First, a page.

If you have tooth pain, you should first be screened by a dentist before seeking additional medical advice. Dental causes of toothaches include cavities, gum disease, and other infections in the mouth.
Are there tests to check for sinusitis?
Your dentist may decide that your tooth pain is the result of a sinus infection. Sinus headaches are common symptoms of sinusitis that may require treatment to improve.
These are the ways physicians may screen you for sinusitis:
Nasal endoscopies are procedures that examine the inside of the nasal and sinus passages. An endoscope is a thin, flexible tube with a tiny camera and light at its end. Physicians guide the endoscope through your sinus passages and take photos of the area.
During a nasal endoscopy, doctors are looking for bleeding or swelling of nasal tissue, growths, polyps, and certain types of fluid.
Computed tomography (CT)
CT scans allow for fast, painless, noninvasive, and accurate imaging of the sinuses. This screening test is one of the safest means of studying the sinuses and would prevent irritating the area more.
Radiologists perform these exams using a CT examination table. CT scans reveal fluid, thickened membranes, and the presence of inflammation within the sinus passages.
Allergies are a common cause of chronic sinusitis. Allergy skin tests are quick ways to detect possible allergens that are irritating your sinuses. Ruling out allergies is one way to move toward finding the cause of frequent sinus toothaches.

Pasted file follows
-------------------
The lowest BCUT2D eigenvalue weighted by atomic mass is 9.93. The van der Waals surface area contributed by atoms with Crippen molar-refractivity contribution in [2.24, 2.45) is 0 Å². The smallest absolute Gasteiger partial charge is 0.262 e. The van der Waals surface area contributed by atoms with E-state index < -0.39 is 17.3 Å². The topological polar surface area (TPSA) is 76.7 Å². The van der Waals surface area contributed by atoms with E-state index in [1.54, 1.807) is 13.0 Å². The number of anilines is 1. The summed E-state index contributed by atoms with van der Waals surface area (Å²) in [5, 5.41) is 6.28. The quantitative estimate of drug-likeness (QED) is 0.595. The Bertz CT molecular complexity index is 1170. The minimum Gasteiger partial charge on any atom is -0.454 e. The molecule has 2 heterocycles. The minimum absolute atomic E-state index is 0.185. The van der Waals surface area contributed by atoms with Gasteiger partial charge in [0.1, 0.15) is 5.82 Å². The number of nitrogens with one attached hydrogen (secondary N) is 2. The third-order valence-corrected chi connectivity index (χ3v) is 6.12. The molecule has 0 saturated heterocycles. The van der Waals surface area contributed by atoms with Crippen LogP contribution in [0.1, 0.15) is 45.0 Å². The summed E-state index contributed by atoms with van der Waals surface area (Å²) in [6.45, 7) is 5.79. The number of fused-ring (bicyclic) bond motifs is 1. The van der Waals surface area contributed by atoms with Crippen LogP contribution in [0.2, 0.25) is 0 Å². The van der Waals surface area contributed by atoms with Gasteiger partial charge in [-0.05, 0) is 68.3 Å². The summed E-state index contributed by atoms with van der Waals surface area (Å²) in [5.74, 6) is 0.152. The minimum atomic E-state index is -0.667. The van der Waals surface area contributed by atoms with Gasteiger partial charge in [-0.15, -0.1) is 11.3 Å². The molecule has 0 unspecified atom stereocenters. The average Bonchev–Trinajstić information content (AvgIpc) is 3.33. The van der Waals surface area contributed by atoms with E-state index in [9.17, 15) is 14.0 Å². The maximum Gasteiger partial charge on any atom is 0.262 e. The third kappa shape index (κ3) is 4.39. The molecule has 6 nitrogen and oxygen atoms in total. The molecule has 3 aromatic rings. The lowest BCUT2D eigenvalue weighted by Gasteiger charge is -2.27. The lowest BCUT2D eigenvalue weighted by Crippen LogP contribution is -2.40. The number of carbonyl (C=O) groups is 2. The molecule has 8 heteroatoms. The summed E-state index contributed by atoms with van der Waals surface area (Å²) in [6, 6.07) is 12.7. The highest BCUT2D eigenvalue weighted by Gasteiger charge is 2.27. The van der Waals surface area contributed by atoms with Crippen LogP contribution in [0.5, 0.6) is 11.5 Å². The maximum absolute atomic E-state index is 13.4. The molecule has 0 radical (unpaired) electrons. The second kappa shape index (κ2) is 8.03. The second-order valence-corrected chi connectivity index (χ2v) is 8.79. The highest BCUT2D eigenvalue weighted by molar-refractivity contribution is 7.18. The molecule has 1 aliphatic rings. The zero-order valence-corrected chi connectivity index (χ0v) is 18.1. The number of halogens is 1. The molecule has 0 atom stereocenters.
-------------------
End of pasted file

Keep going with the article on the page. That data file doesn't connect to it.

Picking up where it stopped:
When to seek medical attention for tooth pain
If a dental cause for a toothache has been ruled out, it’s time to consult with a physician. Our pain management specialists use trigger point therapeutic injections to alleviate referred pain from muscles that travels to your head or mouth.
Contact us today to find a specialist near you.
Frequently Asked Questions
Is tooth pain when shaking the head a serious issue?
Tooth pain when shaking the head is commonly associated with sinus inflammation and pressure. It is not usually a serious issue, but can be a frequent nuisance in your daily life.
Can I treat tooth pain when shaking my head at home?
If your tooth pain is caused by a sinus infection, take steps to relieve sinus pressure such as resting, staying hydrated, using a warm compress on your nose and forehead, and rinsing nasal passages with a neti pot.
How can I prevent tooth pain when shaking my head?
If your tooth pain is caused by clenching the jaw or TMJ disorder, you will need to address those conditions in order to prevent the pain from coming back. Other preventable causes of tooth pain from shaking your head include sinus infections, gum disease, and untreated cavities.
Can tooth pain be tied to a serious medical condition?
Tooth pain is usually not tied to a serious medical condition, but it’s important to be properly screened for all potential causes of tooth pain before ruling anything out. Dentists can help with the initial screening, but physicians and certain examinations such as a CT scan may be required for more in-depth testing.